OF ANCIENT NEW TESTAMENT MANUSCRIPTS, TO ILLUSTRATE CHAPTER XXVI., PAGE 380. Most of the following specimens of ancient manuscripts are taken from Scrivener's Introduction to the Criticism of the New Testament. No. (1) is from Tischendorf s Novum Testamentum Graece ex Sinaitico Codice; Nos. (2) and (11) from Smith's Dictionary of the Bible; and No. (5) from Horne's Introduction, Vol. IV. No. (1). PLATE I. SINAI CODEX, Century IV. Heb. 12:27-29. Notice the occasional use of very small letters. In
E. P. Barrows—Companion to the Bible

In Pilate's Judgment Hall
In the judgment hall of Pilate, the Roman governor, Christ stands bound as a prisoner. About Him are the guard of soldiers, and the hall is fast filling with spectators. Just outside the entrance are the judges of the Sanhedrin, priests, rulers, elders, and the mob. After condemning Jesus, the council of the Sanhedrin had come to Pilate to have the sentence confirmed and executed. But these Jewish officials would not enter the Roman judgment hall. According to their ceremonial law they would be defiled
Ellen Gould White—The Desire of Ages

The Third Day in Pasion-Week - the Last Series of Parables: to the Pharisees and to the People - on the Way to Jerusalem: the Parable
(ST. Matt. xix. 30, xx. 16; St. Matt. xxi. 28-32; St. Mark xii. 1-12; St. Luke xx. 9-19; St. Matt. xxii. 1-14.) ALTHOUGH it may not be possible to mark their exact succession, it will be convenient here to group together the last series of Parables. Most, if not all of them, were spoken on that third day in Passion week: the first four to a more general audience; the last three (to be treated in another chapter) to the disciples, when, on the evening of that third day, on the Mount of Olives, [5286]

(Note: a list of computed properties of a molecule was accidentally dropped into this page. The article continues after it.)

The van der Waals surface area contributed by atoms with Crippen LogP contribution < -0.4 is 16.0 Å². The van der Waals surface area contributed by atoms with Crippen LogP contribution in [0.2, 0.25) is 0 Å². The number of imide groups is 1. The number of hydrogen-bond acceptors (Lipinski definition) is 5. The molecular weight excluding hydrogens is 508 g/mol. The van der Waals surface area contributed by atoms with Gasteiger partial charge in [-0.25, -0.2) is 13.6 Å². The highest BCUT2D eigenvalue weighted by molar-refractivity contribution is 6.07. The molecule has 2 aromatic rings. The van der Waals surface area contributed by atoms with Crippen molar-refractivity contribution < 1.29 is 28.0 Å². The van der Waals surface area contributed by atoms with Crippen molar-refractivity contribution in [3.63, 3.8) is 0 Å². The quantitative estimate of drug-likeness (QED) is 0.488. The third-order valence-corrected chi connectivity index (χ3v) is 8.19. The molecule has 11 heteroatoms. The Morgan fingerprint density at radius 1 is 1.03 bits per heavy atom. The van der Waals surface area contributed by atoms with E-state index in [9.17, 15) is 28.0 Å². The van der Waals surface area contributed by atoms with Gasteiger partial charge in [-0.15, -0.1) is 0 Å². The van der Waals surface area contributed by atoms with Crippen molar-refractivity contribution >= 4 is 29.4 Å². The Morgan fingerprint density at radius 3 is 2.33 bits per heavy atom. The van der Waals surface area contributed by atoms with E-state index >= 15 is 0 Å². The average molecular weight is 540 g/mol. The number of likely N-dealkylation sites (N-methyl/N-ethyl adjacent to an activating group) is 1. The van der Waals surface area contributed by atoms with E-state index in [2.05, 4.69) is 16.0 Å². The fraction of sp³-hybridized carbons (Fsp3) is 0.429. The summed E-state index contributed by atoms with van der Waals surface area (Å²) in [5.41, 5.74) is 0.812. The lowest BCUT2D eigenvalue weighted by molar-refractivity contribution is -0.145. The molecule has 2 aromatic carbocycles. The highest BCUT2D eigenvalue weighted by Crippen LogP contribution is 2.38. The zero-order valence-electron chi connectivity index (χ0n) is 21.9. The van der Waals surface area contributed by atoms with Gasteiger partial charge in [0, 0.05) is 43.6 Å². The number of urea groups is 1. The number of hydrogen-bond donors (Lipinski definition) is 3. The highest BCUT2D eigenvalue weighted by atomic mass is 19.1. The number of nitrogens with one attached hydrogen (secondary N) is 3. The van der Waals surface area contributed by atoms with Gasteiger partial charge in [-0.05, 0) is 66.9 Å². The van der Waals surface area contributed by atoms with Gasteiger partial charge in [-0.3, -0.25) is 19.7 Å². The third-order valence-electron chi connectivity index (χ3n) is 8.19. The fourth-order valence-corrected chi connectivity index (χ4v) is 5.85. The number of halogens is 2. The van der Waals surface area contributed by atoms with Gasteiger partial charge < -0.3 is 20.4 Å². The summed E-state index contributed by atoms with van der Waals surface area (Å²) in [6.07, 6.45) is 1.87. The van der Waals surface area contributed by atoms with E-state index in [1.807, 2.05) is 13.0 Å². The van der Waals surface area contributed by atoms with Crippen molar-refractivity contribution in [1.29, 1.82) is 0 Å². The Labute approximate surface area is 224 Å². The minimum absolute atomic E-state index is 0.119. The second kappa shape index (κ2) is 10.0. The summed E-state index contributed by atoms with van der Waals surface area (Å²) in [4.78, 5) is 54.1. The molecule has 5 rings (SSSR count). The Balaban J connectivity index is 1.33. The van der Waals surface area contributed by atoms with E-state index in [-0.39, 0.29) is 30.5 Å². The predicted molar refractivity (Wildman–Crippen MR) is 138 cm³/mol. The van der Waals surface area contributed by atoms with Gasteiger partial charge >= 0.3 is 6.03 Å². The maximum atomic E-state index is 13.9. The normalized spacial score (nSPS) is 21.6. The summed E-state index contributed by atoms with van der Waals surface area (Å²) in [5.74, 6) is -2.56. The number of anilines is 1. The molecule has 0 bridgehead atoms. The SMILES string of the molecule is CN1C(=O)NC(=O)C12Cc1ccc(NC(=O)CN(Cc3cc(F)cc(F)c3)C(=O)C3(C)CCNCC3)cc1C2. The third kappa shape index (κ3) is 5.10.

Alfred Edersheim—The Life and Times of Jesus the Messiah

Cross References
Romans 8:16
The Spirit itself beareth witness with our spirit, that we are the children of God:

1 John 3:1
Behold, what manner of love the Father hath bestowed upon us, that we should be called the sons of God: therefore the world knoweth us not, because it knew him not.

1 John 3:2
Beloved, now are we the sons of God, and it doth not yet appear what we shall be: but we know that, when he shall appear, we shall be like him; for we shall see him as he is.